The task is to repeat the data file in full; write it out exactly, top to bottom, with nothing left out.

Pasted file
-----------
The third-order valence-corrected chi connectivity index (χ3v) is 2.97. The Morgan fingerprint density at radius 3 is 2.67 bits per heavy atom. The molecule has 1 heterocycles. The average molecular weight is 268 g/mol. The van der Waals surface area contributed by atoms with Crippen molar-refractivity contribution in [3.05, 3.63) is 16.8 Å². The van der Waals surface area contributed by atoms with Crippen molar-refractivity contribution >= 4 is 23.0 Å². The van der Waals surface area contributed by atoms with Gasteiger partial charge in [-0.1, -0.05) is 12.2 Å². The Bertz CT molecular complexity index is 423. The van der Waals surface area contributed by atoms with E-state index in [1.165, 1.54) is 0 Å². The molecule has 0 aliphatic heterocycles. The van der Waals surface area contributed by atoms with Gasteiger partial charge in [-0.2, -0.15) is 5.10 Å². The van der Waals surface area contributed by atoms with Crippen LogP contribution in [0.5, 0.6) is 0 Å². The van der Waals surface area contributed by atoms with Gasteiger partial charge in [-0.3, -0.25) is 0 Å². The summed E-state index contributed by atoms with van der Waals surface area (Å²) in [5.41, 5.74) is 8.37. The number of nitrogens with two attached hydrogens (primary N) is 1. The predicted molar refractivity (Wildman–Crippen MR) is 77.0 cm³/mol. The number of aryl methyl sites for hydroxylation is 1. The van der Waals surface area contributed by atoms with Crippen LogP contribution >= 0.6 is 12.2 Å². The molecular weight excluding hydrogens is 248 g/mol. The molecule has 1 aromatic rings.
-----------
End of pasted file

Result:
The third-order valence-corrected chi connectivity index (χ3v) is 2.97. The Morgan fingerprint density at radius 3 is 2.67 bits per heavy atom. The molecule has 1 heterocycles. The average molecular weight is 268 g/mol. The van der Waals surface area contributed by atoms with Crippen molar-refractivity contribution in [3.05, 3.63) is 16.8 Å². The van der Waals surface area contributed by atoms with Crippen molar-refractivity contribution >= 4 is 23.0 Å². The van der Waals surface area contributed by atoms with Gasteiger partial charge in [-0.1, -0.05) is 12.2 Å². The Bertz CT molecular complexity index is 423. The van der Waals surface area contributed by atoms with E-state index in [1.165, 1.54) is 0 Å². The molecule has 0 aliphatic heterocycles. The van der Waals surface area contributed by atoms with Gasteiger partial charge in [-0.2, -0.15) is 5.10 Å². The van der Waals surface area contributed by atoms with Crippen LogP contribution in [0.5, 0.6) is 0 Å². The van der Waals surface area contributed by atoms with Gasteiger partial charge in [-0.3, -0.25) is 0 Å². The summed E-state index contributed by atoms with van der Waals surface area (Å²) in [5.41, 5.74) is 8.37. The number of nitrogens with two attached hydrogens (primary N) is 1. The predicted molar refractivity (Wildman–Crippen MR) is 77.0 cm³/mol. The number of aryl methyl sites for hydroxylation is 1. The van der Waals surface area contributed by atoms with Crippen LogP contribution >= 0.6 is 12.2 Å². The molecular weight excluding hydrogens is 248 g/mol. The molecule has 1 aromatic rings.